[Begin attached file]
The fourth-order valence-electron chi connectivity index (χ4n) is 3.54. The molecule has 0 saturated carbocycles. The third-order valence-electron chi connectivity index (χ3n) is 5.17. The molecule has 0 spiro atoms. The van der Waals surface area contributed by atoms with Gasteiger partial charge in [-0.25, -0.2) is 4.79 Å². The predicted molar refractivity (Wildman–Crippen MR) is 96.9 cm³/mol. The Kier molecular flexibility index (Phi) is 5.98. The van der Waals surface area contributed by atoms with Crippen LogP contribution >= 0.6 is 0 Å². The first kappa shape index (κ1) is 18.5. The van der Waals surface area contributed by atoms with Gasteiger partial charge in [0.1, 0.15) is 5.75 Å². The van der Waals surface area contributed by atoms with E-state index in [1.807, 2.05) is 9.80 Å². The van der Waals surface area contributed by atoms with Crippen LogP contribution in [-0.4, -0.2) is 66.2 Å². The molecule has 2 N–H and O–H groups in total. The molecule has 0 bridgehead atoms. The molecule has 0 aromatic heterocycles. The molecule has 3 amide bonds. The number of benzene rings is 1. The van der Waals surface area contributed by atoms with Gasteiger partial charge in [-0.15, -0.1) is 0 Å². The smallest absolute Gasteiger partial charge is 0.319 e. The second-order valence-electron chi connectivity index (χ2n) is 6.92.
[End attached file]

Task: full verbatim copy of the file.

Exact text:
The fourth-order valence-electron chi connectivity index (χ4n) is 3.54. The molecule has 0 saturated carbocycles. The third-order valence-electron chi connectivity index (χ3n) is 5.17. The molecule has 0 spiro atoms. The van der Waals surface area contributed by atoms with Gasteiger partial charge in [-0.25, -0.2) is 4.79 Å². The predicted molar refractivity (Wildman–Crippen MR) is 96.9 cm³/mol. The Kier molecular flexibility index (Phi) is 5.98. The van der Waals surface area contributed by atoms with Crippen LogP contribution >= 0.6 is 0 Å². The first kappa shape index (κ1) is 18.5. The van der Waals surface area contributed by atoms with Gasteiger partial charge in [0.1, 0.15) is 5.75 Å². The van der Waals surface area contributed by atoms with E-state index in [1.807, 2.05) is 9.80 Å². The van der Waals surface area contributed by atoms with Crippen LogP contribution in [-0.4, -0.2) is 66.2 Å². The molecule has 2 N–H and O–H groups in total. The molecule has 0 bridgehead atoms. The molecule has 0 aromatic heterocycles. The molecule has 3 amide bonds. The number of benzene rings is 1. The van der Waals surface area contributed by atoms with Gasteiger partial charge in [-0.15, -0.1) is 0 Å². The smallest absolute Gasteiger partial charge is 0.319 e. The second-order valence-electron chi connectivity index (χ2n) is 6.92.